“We always stopped at the first Stuckey’s [a highway truck-stop chain]. My mom would get butter pecan ice cream, and we would pick up Mad Libs,” Shaw says. “On the road we would play games such as Punch Buggy, I Spy With My Little Eye, and spot the license plate from the farthest away state.”
Seattle cookbook author Cynthia Nims associates road trips with games, including “one that had things to look for (a cow, a water tower, etc.) and a little red window to cover items after you’d seen them. I haven’t thought about that in years.”
Boston-based travel writer Keri Baugh says Chex Mix always reminds her of road trips in the 1980s. “That snack, coupled with canned/powdered Lipton iced tea in a cooler immediately takes me back to that long road trip from Pittsburgh to Orlando,” she says.
For Shelia Jaskot, a media consultant in Silver Spring, Maryland, it is Cheetos. “Growing up my parents never let us eat anything in the car. I thought it was normal. I never knew people ate food on road trips until I started driving myself,” Jaskot says.
Now when she takes road trips with her husband, they buy a bag of puffed Cheetos (she stays away from them at home because they are high calorie and messy). “They can be dangerous, but sometimes a yummy snack is worth the long drive,” she says.
Memories of Lost Items
On long road trips, treasures and essentials like food, books, stuffed animals, sunglasses may get lost.
For Eric White, an account director who lives near Chicago, it was a tiny set of keys.
“In the mid 80’s, when I was 6 or 7 years old, the family was on a road trip from Illinois to the ‘West,’ and at Wall Drug [a tourist mall in South Dakota] I bought a pair of handcuffs,” White says. “Soon after, with the handcuffs on, I lost the keys through the back of the seat. The next stop was Mount Rushmore, where my parents made me wear the handcuffs. When we returned to the car, they cut me loose from them with a paperclip. Oh, the memories!”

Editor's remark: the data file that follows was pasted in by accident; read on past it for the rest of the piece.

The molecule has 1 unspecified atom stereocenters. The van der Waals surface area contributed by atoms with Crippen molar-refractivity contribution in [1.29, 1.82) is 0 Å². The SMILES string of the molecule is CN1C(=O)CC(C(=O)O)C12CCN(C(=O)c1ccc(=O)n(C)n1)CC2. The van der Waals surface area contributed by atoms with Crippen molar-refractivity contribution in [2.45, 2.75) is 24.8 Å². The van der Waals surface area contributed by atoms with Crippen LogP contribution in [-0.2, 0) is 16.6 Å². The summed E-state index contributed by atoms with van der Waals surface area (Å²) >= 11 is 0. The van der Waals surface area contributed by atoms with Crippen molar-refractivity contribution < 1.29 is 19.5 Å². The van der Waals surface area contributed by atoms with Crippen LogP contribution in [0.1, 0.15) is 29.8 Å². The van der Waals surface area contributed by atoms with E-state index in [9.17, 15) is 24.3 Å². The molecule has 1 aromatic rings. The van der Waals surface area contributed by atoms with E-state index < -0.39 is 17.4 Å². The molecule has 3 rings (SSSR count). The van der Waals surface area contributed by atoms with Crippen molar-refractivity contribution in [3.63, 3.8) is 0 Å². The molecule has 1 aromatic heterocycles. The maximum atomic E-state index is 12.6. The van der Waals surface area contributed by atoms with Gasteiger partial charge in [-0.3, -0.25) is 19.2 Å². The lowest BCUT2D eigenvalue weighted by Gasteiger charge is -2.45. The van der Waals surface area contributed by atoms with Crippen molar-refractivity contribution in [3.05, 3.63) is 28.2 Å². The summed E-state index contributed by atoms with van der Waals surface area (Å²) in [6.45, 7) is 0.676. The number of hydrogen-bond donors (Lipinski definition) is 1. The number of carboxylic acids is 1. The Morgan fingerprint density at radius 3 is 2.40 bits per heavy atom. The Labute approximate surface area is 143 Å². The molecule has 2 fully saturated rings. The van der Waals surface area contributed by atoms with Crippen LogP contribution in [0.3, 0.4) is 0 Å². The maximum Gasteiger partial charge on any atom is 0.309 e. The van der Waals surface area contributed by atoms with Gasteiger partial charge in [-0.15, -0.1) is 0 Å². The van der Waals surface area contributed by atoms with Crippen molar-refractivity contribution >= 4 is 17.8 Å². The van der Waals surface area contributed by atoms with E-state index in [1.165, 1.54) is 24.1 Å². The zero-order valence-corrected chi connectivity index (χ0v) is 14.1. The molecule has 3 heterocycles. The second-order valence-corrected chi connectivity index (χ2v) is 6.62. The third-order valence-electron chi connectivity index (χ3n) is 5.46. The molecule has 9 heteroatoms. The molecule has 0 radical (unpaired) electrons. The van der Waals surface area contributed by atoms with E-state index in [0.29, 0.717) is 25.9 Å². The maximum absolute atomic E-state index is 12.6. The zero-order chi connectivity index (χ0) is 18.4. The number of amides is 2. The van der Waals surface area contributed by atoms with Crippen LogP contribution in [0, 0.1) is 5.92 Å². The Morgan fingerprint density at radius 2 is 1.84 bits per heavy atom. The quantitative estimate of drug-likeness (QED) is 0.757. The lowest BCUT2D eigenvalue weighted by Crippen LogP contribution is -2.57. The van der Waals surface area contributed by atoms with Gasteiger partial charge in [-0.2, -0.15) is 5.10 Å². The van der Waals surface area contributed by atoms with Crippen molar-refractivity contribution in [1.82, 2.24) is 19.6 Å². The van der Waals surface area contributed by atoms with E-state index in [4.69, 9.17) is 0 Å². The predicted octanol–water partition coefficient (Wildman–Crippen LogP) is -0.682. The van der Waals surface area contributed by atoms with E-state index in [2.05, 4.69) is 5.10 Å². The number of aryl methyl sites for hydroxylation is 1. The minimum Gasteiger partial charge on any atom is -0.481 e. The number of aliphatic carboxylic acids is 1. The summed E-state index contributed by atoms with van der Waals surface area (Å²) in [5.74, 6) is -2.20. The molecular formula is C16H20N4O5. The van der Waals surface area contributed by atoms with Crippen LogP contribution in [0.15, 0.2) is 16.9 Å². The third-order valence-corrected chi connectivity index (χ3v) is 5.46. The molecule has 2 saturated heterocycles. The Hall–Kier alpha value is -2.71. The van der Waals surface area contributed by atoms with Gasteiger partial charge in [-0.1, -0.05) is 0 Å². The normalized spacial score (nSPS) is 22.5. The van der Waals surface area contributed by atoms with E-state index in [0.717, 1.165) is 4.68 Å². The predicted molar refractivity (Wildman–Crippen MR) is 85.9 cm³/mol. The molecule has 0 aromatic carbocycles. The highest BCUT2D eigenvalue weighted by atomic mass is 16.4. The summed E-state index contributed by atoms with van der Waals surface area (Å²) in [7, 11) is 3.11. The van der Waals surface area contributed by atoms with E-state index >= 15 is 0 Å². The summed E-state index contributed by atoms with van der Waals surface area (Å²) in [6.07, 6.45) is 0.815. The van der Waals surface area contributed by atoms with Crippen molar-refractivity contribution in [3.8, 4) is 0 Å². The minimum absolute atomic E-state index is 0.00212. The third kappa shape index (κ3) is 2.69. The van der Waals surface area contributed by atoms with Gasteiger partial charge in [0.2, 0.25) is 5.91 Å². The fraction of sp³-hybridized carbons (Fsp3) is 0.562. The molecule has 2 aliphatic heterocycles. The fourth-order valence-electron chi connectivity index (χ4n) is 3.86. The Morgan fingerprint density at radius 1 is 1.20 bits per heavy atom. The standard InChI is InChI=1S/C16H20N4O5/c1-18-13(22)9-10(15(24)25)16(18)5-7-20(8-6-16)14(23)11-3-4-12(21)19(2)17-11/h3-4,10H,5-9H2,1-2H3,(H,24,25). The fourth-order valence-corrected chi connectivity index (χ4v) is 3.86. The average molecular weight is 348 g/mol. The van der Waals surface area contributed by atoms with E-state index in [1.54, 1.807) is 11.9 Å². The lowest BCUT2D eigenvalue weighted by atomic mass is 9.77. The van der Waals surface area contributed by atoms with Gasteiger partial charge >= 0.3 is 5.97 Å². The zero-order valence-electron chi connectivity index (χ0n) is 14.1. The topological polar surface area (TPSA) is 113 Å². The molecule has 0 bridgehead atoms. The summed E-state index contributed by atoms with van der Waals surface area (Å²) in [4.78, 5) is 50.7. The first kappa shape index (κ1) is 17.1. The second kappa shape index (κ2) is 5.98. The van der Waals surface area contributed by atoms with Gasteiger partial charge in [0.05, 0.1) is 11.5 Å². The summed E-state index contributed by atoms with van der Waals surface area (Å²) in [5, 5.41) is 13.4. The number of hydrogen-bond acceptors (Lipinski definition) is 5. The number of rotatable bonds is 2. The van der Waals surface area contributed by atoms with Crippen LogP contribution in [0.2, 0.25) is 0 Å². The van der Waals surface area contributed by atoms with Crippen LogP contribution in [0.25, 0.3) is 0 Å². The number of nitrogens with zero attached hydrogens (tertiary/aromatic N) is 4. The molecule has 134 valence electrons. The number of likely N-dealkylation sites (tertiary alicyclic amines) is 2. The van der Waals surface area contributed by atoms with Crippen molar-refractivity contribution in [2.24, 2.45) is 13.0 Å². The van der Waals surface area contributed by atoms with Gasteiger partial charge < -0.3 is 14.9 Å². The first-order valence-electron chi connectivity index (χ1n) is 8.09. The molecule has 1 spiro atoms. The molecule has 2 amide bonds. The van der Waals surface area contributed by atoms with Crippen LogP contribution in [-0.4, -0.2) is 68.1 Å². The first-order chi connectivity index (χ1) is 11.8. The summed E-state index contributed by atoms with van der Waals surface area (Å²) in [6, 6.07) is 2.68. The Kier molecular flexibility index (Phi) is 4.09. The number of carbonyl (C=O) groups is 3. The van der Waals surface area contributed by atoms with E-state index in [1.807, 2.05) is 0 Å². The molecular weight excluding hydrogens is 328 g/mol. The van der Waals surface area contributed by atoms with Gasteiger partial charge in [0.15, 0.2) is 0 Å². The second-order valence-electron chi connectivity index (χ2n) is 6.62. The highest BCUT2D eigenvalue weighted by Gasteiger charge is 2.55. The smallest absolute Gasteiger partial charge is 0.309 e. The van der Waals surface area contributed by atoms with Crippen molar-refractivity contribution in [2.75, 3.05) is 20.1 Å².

Road trips often involve scheduled or — better yet — unscheduled detours to visit roadside attractions such as the Oregon Vortex in Gold Hill, Oregon, or the World’s Largest Frying Pan in Long Beach, Washington. Negotiating for those stops can be a memorable road-trip tradition.
“We had property up near Darrington, Washington, on the Stillaguamish River that we would visit during the summer,” says David Lynx, director of the Larson Art Gallery at Yakima Valley College. His dad would often pull off the highway for a trip through the giant drive-through cedar stump on Highway 99, which is now a walk-through attraction at the Smokey Point rest stop near Arlington along I-5.
“It was always fun for us kids, but my dad got tired of this over the years,” Lynx says. “So, he would drive past it and tell us, kids, that we would go through it on the way back. The only thing was that you couldn’t reach it when you were traveling southbound because the stump was on the northbound side of the highway.
“It took us a couple times, but we learned that trick.”
–Written by Harriet Baskas
–Top photo is from the Stuckey Family Collection.